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King's former school bans pupils from using mobile phones

School pupils using phones
School pupils using phones

A Scottish boarding school once attended by King Charles III has banned the use of mobile phones within the school.

Pupils at Gordonstoun are expected to leave their phones in their boarding houses during the day as well as handing them into staff overnight.

The school said it was concerned about the "addictive" nature of mobiles.

The new policy extends previous limits on phone use which are said to have boosted exam results.

Lisa Kerr, principal of Gordonstoun, said: "Asking children to have a phone in their pocket but not respond when it buzzes with a notification is like putting a bowl of M&Ms on their desk and asking them not to take one, even when no one is looking.

"We only need to ask ourselves how hard we find it not to pick up our own phone, to understand how much harder it will be for a teenager whose pre-frontal cortex brain has not fully developed sufficient self-regulation."

There is a slight exception for sixth year students who are allowed to keep their phones with them, as long as they are switched off during the school day.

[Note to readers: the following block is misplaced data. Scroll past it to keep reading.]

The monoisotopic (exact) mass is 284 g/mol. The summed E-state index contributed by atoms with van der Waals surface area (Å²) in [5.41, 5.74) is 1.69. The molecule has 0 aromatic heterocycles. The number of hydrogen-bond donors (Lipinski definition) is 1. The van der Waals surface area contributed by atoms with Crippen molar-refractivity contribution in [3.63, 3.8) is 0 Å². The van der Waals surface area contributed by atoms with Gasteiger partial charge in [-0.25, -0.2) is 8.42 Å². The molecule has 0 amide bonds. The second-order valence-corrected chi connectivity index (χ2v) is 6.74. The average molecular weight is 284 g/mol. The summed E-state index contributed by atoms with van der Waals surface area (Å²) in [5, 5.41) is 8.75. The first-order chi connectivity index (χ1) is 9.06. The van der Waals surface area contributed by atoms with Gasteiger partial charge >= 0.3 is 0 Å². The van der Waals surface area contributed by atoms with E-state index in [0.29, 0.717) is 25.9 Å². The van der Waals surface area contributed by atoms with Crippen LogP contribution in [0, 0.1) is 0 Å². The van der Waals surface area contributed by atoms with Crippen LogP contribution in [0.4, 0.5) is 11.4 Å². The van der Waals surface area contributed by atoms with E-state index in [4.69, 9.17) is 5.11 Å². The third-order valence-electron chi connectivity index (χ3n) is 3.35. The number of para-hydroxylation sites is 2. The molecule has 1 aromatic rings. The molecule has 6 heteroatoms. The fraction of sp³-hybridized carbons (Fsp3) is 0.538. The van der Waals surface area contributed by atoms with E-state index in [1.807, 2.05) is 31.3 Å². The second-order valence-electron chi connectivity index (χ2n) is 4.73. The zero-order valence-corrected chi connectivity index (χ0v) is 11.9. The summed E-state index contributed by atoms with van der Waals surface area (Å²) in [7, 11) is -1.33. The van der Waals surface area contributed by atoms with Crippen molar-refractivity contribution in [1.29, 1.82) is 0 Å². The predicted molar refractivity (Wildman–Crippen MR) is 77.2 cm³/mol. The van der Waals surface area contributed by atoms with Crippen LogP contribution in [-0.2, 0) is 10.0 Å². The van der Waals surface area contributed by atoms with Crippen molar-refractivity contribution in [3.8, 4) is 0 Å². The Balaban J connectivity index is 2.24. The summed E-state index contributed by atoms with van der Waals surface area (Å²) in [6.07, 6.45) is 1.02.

In 2017, the school introduced a policy limiting the use of mobile phones during the school day.

The school reported an improvement in concentration levels and socialisation between pupils following this move, which it said contributed to improved exam results.

Ms Kerr continued: "Teenagers may argue that it's their right to have their phones. But we don't allow them unfettered access to other addictive substances, so why mobiles?

"I believe it's lazy, irresponsible, and dangerous not to place controls on young people's access to an online world which they, and we, simply don't fully understand and can't control.

"We want children to engage in real, not virtual relationships; we want them to hear the birdsong around them rather than music through their Airpods and we want them to be safe from algorithms which promote hate and harm."

Students are said to be supportive of the new policy, with one pupil stating they were "apprehensive" at the thought of being without a phone at first but are now happy to follow the rules.

Another added the policy has made an "instant impact", with more socialisation and productivity.

In July, the United Nations issued a warning about the risk of smartphone use in schools.

The report stated children should not be shielded from technology completely but more guidance was needed about what devices should be allowed in schools.